1:78 By the tender mercy of our God, the dawn from on high will break upon us,

1:79 to give light to those who sit in darkness and in the shadow of death, to guide our feet into the way of peace.”

Psalm

It is thought that David wrote this Psalm in praise of God after his victorious battles with neighbouring nations. Matthew Henry says that Martin Luther, when discouraged, sang this Psalm. ‘Selah’ means ‘heed these words’.

Psalm 46

46:1 God is our refuge and strength, a very present help in trouble.

46:2 Therefore we will not fear, though the earth should change, though the mountains shake in the heart of the sea;

46:3 though its waters roar and foam, though the mountains tremble with its tumult. Selah

46:4 There is a river whose streams make glad the city of God, the holy habitation of the Most High.

46:5 God is in the midst of the city; it shall not be moved; God will help it when the morning dawns.

46:6 The nations are in an uproar, the kingdoms totter; he utters his voice, the earth melts.

46:7 The LORD of hosts is with us; the God of Jacob is our refuge. Selah

46:8 Come, behold the works of the LORD; see what desolations he has brought on the earth.

46:9 He makes wars cease to the end of the earth; he breaks the bow, and shatters the spear; he burns the shields with fire.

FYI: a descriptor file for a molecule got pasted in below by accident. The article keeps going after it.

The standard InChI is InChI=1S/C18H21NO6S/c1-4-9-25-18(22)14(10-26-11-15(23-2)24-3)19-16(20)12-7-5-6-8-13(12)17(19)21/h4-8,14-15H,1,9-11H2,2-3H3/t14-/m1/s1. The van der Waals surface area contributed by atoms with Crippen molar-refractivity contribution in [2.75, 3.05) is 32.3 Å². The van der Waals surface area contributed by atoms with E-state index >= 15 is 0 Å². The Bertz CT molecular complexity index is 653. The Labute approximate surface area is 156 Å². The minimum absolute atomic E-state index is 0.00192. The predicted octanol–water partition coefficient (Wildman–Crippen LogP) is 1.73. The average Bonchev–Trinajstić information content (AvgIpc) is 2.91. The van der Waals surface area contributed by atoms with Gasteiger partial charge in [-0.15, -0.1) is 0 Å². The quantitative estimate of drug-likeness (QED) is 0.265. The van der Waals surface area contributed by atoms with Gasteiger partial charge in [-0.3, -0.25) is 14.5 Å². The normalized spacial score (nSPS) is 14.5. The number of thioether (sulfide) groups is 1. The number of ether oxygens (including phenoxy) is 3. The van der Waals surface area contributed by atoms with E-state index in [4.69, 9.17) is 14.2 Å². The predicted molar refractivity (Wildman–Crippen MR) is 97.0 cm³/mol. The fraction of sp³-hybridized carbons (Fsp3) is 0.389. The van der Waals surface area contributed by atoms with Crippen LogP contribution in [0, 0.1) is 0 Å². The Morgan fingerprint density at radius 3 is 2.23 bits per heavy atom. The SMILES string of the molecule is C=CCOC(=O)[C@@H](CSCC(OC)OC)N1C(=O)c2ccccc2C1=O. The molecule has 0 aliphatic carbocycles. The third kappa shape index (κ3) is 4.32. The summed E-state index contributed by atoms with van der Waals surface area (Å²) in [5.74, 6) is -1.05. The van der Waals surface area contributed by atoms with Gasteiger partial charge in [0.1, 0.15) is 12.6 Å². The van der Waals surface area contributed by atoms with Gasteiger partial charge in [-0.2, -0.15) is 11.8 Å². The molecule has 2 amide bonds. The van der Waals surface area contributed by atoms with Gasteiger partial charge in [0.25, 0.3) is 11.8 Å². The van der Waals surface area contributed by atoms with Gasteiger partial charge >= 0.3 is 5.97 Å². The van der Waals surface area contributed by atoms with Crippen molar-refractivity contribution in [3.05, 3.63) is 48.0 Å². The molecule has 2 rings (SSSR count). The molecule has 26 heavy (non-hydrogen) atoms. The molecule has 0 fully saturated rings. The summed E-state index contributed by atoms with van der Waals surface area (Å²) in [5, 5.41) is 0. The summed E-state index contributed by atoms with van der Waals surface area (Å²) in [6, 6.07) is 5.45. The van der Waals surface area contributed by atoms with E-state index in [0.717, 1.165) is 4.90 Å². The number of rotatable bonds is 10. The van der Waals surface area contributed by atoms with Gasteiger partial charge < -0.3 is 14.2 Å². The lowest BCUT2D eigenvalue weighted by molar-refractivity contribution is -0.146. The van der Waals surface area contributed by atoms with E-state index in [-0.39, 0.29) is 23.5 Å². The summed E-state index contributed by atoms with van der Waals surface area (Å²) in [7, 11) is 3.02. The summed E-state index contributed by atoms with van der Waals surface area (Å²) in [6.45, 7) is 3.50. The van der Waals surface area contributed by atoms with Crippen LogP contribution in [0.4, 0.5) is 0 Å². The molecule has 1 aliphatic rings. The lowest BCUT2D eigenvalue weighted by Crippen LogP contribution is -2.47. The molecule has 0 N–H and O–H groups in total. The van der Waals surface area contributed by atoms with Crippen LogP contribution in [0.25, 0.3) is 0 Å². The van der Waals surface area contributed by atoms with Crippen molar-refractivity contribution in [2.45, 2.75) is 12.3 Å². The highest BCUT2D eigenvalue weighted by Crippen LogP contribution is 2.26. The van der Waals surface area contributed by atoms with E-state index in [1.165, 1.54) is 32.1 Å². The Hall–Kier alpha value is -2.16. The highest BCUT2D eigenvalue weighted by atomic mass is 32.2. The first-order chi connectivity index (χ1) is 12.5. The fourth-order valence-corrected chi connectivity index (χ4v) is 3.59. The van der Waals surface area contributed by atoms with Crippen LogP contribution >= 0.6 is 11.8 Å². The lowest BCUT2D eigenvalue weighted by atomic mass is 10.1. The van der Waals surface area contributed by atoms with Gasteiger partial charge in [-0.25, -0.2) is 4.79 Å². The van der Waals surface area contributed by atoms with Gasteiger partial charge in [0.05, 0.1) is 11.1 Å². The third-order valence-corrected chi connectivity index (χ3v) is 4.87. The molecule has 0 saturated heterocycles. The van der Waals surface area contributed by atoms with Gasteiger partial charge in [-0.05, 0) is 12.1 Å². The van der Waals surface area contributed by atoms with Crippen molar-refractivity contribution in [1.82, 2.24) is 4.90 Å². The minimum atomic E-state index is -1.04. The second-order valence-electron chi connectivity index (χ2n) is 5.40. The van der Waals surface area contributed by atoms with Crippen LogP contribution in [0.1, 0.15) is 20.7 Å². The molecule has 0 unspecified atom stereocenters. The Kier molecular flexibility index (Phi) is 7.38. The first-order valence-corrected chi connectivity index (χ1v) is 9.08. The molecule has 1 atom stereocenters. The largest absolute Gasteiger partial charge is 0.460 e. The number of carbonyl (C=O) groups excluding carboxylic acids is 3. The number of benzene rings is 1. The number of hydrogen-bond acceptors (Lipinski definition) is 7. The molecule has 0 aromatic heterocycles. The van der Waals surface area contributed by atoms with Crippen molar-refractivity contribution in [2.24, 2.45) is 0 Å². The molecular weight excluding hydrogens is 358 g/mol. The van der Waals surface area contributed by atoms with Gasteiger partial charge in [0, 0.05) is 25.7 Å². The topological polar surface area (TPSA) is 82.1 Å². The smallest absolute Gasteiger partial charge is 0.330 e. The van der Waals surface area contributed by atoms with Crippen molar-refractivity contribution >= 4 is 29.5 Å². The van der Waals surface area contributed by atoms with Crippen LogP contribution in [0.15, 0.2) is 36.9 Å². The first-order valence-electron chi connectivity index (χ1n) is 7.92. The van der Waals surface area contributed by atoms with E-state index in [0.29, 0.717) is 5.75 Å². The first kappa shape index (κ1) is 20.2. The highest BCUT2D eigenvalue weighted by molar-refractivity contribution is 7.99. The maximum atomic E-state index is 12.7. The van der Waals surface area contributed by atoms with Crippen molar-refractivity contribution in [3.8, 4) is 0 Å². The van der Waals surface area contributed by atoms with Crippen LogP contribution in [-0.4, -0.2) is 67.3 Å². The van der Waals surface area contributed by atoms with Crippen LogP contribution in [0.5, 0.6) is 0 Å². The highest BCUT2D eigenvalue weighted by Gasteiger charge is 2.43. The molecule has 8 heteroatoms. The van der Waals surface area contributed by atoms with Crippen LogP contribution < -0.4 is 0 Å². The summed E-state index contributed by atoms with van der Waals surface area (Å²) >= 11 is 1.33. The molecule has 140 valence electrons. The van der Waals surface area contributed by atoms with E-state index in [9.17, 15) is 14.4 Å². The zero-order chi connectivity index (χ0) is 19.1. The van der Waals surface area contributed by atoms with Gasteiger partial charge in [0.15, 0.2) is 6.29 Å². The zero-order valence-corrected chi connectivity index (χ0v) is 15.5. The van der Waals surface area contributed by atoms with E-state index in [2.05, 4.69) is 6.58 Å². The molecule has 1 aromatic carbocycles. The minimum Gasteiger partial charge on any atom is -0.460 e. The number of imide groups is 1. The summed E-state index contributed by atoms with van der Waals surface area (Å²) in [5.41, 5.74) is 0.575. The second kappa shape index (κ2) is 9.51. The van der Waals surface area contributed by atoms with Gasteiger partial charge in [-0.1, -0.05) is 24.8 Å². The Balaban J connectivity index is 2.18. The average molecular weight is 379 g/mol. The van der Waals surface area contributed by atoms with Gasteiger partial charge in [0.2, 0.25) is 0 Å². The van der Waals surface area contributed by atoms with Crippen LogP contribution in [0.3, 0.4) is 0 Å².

46:10 “Be still, and know that I am God! I am exalted among the nations, I am exalted in the earth.”

46:11 The LORD of hosts is with us; the God of Jacob is our refuge. Selah

Epistle

Paul concisely, yet beautifully, summarises the everlasting majesty and mercy of Jesus Christ.

This perfect distillation of doctrine is what all Christians must believe.

Colossians 1:11-20

1:11 May you be made strong with all the strength that comes from his glorious power, and may you be prepared to endure everything with patience, while joyfully

1:12 giving thanks to the Father, who has enabled you to share in the inheritance of the saints in the light.

1:13 He has rescued us from the power of darkness and transferred us into the kingdom of his beloved Son,

1:14 in whom we have redemption, the forgiveness of sins.

1:15 He is the image of the invisible God, the firstborn of all creation;

1:16 for in him all things in heaven and on earth were created, things visible and invisible, whether thrones or dominions or rulers or powers–all things have been created through him and for him.

1:17 He himself is before all things, and in him all things hold together.

1:18 He is the head of the body, the church; he is the beginning, the firstborn from the dead, so that he might come to have first place in everything.

1:19 For in him all the fullness of God was pleased to dwell,